Therefore, the feasibility and outcomes of this aortic valve reconstruction technique has not been studied in children and young adults.
We evaluated the immediate hemodynamic results and short-term outcomes for children and young patients who have undergone aortic leaflet replacement to determine the utility of this technique in the armamentarium of those managing aortic valve disease in pediatric populations.
Under institutional review board-approved protocols, we retrospectively reviewed the charts of 58 patients who underwent either neo-tricuspidalization (Ozaki procedure) or single leaflet reconstruction (SLR), with preservation and rotation of native leaflets, between 2015 and 2019. Immediate operative results as well as hospital and short-term outpatient follow-up data were evaluated.
Data were abstracted from inpatient hospital records, operative reports, follow-up, and clinic notes. Preadmission and immediate postrepair (intraoperative) echocardiograms were reviewed to assess immediate hemodynamic results of the repair. Follow-up echocardiograms were reviewed to assess durability over time. Severity of valvar stenosis was reported as peak velocity in meters per second (m/s). Aortic regurgitation (AR) was graded from 0 to 4 with grade 0 = none, grade 1 = trivial, grade 2 = mild, grade 3 = moderate, and grade 4 = severe.
Following median sternotomy, a large piece of autologous pericardium was harvested. This was then treated with 0.6% glutaraldehyde solution for 10 minutes, followed by rinsing in saline 3 × 6 minutes each.
For patients aged 15 years or younger, the glutaraldehyde treatment was limited to 5 minutes. Tissue engineered bovine pericardium (CardioCel; Admedus, Queensland, Australia) was used in absence of native pericardium or due to regulatory restrictions on glutaradehyde use.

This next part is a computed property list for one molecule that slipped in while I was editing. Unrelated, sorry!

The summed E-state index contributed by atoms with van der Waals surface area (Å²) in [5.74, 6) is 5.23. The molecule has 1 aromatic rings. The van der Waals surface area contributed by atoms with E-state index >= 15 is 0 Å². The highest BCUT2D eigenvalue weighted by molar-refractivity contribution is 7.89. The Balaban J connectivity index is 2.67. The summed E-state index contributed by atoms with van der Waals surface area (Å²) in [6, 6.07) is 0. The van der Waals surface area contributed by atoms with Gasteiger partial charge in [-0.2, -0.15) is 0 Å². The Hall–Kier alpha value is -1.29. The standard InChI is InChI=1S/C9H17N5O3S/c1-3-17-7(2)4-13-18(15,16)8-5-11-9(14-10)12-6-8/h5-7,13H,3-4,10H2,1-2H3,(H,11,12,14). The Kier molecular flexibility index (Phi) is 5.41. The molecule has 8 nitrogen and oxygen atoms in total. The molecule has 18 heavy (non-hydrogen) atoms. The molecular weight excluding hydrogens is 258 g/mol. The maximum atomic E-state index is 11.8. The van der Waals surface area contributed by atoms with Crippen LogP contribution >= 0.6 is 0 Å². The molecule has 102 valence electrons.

After cardiac arrest with cold blood cardioplegia, a transverse aortotomy was performed. Retraction sutures were placed at each commissure for better exposure and to simulate the pressurized state of the aorta. The valvar anatomy was then inspected taking into account the number and position of commissures and raphes, leaflet geometry, and quality of the leaflet tissue. Based on this assessment a decision was made as whether to perform an Ozaki procedure or SLR with preservation of the native aortic valve tissue.
In the case of neo-tricuspidalization, native leaflets were excised and leaflet replacement carried out in a manner as described by Ozaki and colleagues (Video 1).
Both of the fused leaflets were detached from a commissure/raphe along the annular level to an extent at which the leaflets could be rotated and brought high enough to form new commissures. Particular attention was paid for these to be of equal height compared with the reference commissure. The new leaflet was then measured and fashioned similar to the description by Hammer and colleagues.
Lengths of silk suture were then used to estimate the required free edge length and geometric height of the new leaflet. These were then used as a guide to fashion a neo-cusp from either autologous glutaraldehyde-treated pericardium or bovine pericardium. The newly fashioned leaflet was then sewn to the annulus and aortic wall with either running 5–0 or 4–0 polypropylene suture, starting at the nadir of the new sinus with the neo-cusp folded into the outflow tract, and then carrying the suture line up to its respective commissures. It was secured to each commissure by passing a pledgeted polypropylene suture through the leaflet and out of the aortic wall. The height of the neo-cusp was then trimmed to an appropriate length and valve geometry as well as coaptation was reassessed.